Consider the following snippet:

#include <array>
int main() {
  using huge_type = std::array<char, 20*1024*1024>;
  huge_type t;

Obviously it would crash on most of platforms, because the default stack size is usually less than 20MB.

Now consider the following code:

#include <array>
#include <vector>

int main() {
  using huge_type = std::array<char, 20*1024*1024>;
  std::vector<huge_type> v(1);

Surprisingly it also crashes! The traceback (with one of the recent libstdc++ versions) leads to include/bits/stl_uninitialized.h file, where we can see the following lines:

typedef typename iterator_traits<_ForwardIterator>::value_type _ValueType;
std::fill(__first, __last, _ValueType());

The resizing vector constructor must default-initialize the elements, and this is how it's implemented. Obviously, _ValueType() temporary crashes the stack.

The question is whether it's a conforming implementation. If yes, it actually means that the use of a vector of huge types is quite limited, isn't it?

  • One should not store huge objects in a array type. Doing so potentially requires a very large region of contigious memory that may not be present. Instead, have a vector of pointers (std::unique_ptr typically) so that you don't place such a high demand on your memory. – NathanOliver Jan 6 at 20:31
  • 2
    Just memory. There are C++ implementations running that don't use virtual memory. – NathanOliver Jan 6 at 20:36
  • 3
    Which compiler, btw? I can't reproduce with VS 2019 (16.4.2) – ChrisMM Jan 6 at 20:50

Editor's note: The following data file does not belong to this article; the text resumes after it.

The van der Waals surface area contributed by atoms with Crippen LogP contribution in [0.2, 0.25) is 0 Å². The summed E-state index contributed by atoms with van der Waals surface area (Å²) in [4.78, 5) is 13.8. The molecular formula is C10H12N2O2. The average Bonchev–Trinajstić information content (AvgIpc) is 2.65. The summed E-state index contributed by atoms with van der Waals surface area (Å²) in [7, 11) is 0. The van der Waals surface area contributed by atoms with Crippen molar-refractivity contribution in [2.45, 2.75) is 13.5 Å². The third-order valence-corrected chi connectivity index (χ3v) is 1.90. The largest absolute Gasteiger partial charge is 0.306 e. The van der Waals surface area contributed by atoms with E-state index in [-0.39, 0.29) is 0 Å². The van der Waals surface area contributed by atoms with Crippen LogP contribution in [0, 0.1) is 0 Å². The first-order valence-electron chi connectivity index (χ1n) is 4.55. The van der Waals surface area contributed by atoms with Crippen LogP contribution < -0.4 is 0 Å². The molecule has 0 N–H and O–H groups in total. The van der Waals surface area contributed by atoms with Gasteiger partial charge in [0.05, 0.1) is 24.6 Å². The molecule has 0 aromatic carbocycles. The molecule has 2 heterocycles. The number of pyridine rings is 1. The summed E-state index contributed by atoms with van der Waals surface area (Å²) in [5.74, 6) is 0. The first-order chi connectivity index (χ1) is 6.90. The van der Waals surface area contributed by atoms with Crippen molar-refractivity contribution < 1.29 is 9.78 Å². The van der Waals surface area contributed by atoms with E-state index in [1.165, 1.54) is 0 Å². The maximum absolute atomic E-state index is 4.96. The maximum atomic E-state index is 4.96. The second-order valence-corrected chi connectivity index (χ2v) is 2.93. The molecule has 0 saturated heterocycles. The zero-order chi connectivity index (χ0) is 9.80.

• 3
    From looking at the libstdc++ code, this implementation is only used if the element type is trivial and copy assignable and if the default std::allocator is used. – walnut Jan 6 at 20:54
  • 1
    @Damon As I mentioned above it seems to only be used for trivial types with the default allocator, so there shouldn't be any observable difference. – walnut Jan 6 at 23:52

There is no limit on how much automatic storage any std API uses.

They could all require 12 terabytes of stack space.

However, that API only requires Cpp17DefaultInsertable, and your implementation creates an extra instance over what is required by the constructor. Unless it is gated behind detecting the object is trivially ctorable and copyable, that implementation looks illegal.

  • 7
    From looking at the libstdc++ code, this implementation is only used if the element type is trivial and copy assignable and if the default std::allocator is used. I am not sure why this special case is made in the first place. – walnut Jan 6 at 20:54
  • 2
    @walnut Which means the compiler is free to as-if not actually create that temporary object; I'm guessing there is a decent chance on an optimized build it doesn't get created? – Yakk - Adam Nevraumont Jan 7 at 14:05
  • 3
    Yes, I guess it could, but for large elements GCC doesn't seem to. Clang with libstdc++ does optimize out the temporary, but it seems only if the vector size passed to the constructor is a compile-time constant, see godbolt.org/z/-2ZDMm. – walnut Jan 7 at 17:33
huge_type t;

Obviously it would crash on most of platforms ...

I dispute the assumption of "most". Since the memory of the huge object is never used, the compiler can completely ignore it and never allocate the memory in which case there would be no crash.

The question is whether it's a conforming implementation.